If you want to improve employee engagement, boost employee morale, and maximize employee productivity, you cannot simply do the “right things.”
It’s not enough to model best practices demonstrated by employers such as Zappos, Southwest Airlines, and other denizens of the various Best Places to Work lists. You need to identify and eliminate the “wrong things.”
By “wrong,” I mean the organizational and managerial practices that squelch employee engagement and crush employee morale. If you’re doing these, you can guarantee that your workforce is running on only a couple of cylinders. If you are doing these, you can also guarantee that your employees are only mildly interested in producing the best quality product or service.
In fact, it is arguably more important to eliminate the negative than it is to implement the positive. At the very least, it is imperative to quickly identify and eliminate the engagement-damaging and morale-damaging practices before focusing on implementing positive best practices.
How the way the brain is hard-wired affects employee engagement
The reason you need to identify and eliminate “employee engagement destroyers” first is because of how the human brain is hard-wired.
The human brain is hard-wired to notice and remember negative things more effectively than positive. That’s because the brain is hard-wired for survival, and is basically designed for a bygone “caveman/cavewoman” era. When you consider this, it makes sense that the brain registers and remembers objects and events associated with negative emotions more effectively than those associated with positive emotions.
In a “law of the jungle/survival of the fittest” context, the negative things can harm you — even kill you. The positive ones are nice, but they are not of life or death importance. As I say in seminars when describing this “caveman/cavewoman context”:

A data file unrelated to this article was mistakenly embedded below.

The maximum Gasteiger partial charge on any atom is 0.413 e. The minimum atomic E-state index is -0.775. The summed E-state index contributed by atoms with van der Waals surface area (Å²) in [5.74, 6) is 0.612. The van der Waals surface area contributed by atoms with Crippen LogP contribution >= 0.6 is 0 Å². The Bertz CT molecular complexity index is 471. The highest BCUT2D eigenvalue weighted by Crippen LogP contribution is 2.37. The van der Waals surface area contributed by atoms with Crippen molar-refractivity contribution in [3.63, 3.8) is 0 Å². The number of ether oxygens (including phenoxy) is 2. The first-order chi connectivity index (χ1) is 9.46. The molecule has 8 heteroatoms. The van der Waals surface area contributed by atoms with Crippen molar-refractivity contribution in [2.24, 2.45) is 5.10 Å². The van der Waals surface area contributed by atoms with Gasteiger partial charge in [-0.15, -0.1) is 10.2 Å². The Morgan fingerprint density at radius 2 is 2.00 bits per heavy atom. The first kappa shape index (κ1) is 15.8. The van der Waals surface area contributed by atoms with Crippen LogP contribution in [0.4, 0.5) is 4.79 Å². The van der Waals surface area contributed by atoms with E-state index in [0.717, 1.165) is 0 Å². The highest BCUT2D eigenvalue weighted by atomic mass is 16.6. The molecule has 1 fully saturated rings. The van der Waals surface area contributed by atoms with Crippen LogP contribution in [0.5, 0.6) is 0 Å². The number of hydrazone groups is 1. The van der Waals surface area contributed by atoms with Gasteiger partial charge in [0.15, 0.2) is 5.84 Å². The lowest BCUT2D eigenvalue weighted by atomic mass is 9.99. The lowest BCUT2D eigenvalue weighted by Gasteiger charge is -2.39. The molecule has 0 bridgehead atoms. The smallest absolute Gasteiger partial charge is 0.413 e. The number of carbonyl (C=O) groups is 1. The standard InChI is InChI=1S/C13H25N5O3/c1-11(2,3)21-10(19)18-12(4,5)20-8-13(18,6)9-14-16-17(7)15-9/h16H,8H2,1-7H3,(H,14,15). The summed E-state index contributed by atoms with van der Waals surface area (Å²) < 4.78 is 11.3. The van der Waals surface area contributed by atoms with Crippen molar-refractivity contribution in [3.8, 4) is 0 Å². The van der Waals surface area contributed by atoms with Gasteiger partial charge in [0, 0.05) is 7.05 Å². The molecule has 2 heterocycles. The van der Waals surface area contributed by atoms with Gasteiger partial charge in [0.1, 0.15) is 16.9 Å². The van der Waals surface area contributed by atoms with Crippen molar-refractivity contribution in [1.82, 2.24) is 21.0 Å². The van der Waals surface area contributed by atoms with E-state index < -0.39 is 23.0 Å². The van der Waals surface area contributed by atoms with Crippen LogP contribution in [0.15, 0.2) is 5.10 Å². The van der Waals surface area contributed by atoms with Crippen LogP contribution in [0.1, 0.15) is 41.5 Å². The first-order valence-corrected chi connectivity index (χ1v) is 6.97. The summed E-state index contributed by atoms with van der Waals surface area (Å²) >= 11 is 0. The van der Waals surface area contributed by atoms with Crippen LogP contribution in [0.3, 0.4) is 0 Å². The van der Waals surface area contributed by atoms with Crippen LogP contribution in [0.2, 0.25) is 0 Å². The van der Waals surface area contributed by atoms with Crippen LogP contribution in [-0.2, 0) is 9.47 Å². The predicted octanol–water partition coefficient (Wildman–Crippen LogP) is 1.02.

The ability to remember that a particular patterned snake is poisonous is a life or death issue. Remembering that a particularly patterned bird has an enjoyable song is a quality of life issue. While quality of life is important, it is not as important at a primal level as your survival. Thus, our brains notice and remember what’s wrong, bad, and dangerous more effectively than what’s right, positive, and pleasurable.”
“How come THAT’S the thing they remember?”
Most managers — or parents — have experienced this phenomenon in a very personal, and frustrating, way. You can do 20 nice, appropriate, thoughtful things for an individual, or a team, and one insensitive, thoughtless act, and it’s the latter that is noticed and remembered…for eternity.
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Thus, when it comes to employee engagement, employee morale, and employee productivity, employers must recognize what they do that might be damaging employee engagement, morale, and productivity. Likewise, managers must know how to do the same at an individual level. Otherwise, the negatives will overshadow all the good practices you implement.
Employee engagement-destroying perceptions
The following ten employee perceptions are deal breakers when it comes to improving employee engagement and morale. In other words, if your employees feel this way about you as a manager, or your organization as an employer, you must find out how you are creating these perceptions…and eliminate those actions.
As you reflect on each perception, ask yourself:
- How likely is it that our employees — or my team members — have this perception? If I say “not likely”… why am I so sure?
- What do employers and what do managers do that foster this perception? Do we — and do I — engage in any of these behaviors?
- Have I, or we, done anything lately that would naturally foster this perception?
10 employee perceptions you cannot afford
- “You want us to care about you, but you don’t care about us.”
- “You want us to show interest in your business goals, but you keep us in the dark.”
- “You make it hard to do the kind of job I can feel proud of.”
- “You have no clue about what it’s like for us in the trenches.”
- “You make decisions that affect us, but you don’t have the decency or commonsense to ask for our input.”
- “You allow slacking off, poor performance, and bad behavior slide.”
- “You take me for granted.”
- “You don’t let me know how I’m doing, and you don’t let me know what I’m doing well.”
- “You take advantage of your power.”
- “You want me to be more motivated, yet you’re not inspired — or inspiring.”
This is just the beginning
Don’t just think about this and wonder how applicable this is to your workplace — do something with it.
Here are three things you can do in the next few weeks to benefit from this short article.
- Share this article with your fellow managers and use it as a catalyst for some frank discussion. See if there are connections between what frustrates them and what they’re not getting from your employees and these 10 perceptions.
- Share this article with your team and ask them for frank feedback.
- Use this as a catalyst to find out about how your employees perceive you as a manager and you as an employer.